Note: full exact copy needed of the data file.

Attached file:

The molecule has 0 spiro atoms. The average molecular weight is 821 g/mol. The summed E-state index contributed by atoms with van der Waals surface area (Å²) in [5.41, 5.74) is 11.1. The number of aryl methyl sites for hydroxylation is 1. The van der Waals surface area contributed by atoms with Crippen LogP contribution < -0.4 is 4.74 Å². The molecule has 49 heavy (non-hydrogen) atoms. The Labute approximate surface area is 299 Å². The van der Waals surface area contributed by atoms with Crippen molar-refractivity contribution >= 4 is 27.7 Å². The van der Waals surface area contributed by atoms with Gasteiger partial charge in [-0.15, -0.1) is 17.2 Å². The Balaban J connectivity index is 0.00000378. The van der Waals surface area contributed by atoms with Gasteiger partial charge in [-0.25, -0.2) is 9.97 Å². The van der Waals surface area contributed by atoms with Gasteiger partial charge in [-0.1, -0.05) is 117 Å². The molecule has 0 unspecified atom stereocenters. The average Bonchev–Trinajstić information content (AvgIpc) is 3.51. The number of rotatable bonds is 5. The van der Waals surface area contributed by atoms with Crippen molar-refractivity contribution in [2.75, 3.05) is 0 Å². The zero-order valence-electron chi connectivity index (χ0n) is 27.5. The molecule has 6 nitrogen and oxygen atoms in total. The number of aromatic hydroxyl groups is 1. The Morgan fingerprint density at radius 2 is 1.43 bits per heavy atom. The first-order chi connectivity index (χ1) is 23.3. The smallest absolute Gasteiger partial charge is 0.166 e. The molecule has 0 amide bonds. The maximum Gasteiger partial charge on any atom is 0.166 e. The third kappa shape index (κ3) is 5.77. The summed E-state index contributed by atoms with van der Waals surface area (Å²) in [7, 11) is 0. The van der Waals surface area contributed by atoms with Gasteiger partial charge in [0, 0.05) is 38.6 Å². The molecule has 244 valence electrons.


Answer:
The molecule has 0 spiro atoms. The average molecular weight is 821 g/mol. The summed E-state index contributed by atoms with van der Waals surface area (Å²) in [5.41, 5.74) is 11.1. The number of aryl methyl sites for hydroxylation is 1. The van der Waals surface area contributed by atoms with Crippen LogP contribution < -0.4 is 4.74 Å². The molecule has 49 heavy (non-hydrogen) atoms. The Labute approximate surface area is 299 Å². The van der Waals surface area contributed by atoms with Crippen molar-refractivity contribution >= 4 is 27.7 Å². The van der Waals surface area contributed by atoms with Gasteiger partial charge in [-0.15, -0.1) is 17.2 Å². The Balaban J connectivity index is 0.00000378. The van der Waals surface area contributed by atoms with Gasteiger partial charge in [-0.25, -0.2) is 9.97 Å². The van der Waals surface area contributed by atoms with Gasteiger partial charge in [-0.1, -0.05) is 117 Å². The molecule has 0 unspecified atom stereocenters. The average Bonchev–Trinajstić information content (AvgIpc) is 3.51. The number of rotatable bonds is 5. The van der Waals surface area contributed by atoms with Crippen molar-refractivity contribution in [2.75, 3.05) is 0 Å². The zero-order valence-electron chi connectivity index (χ0n) is 27.5. The molecule has 6 nitrogen and oxygen atoms in total. The number of aromatic hydroxyl groups is 1. The Morgan fingerprint density at radius 2 is 1.43 bits per heavy atom. The first-order chi connectivity index (χ1) is 23.3. The smallest absolute Gasteiger partial charge is 0.166 e. The molecule has 0 amide bonds. The maximum Gasteiger partial charge on any atom is 0.166 e. The third kappa shape index (κ3) is 5.77. The summed E-state index contributed by atoms with van der Waals surface area (Å²) in [7, 11) is 0. The van der Waals surface area contributed by atoms with Gasteiger partial charge in [0, 0.05) is 38.6 Å². The molecule has 244 valence electrons.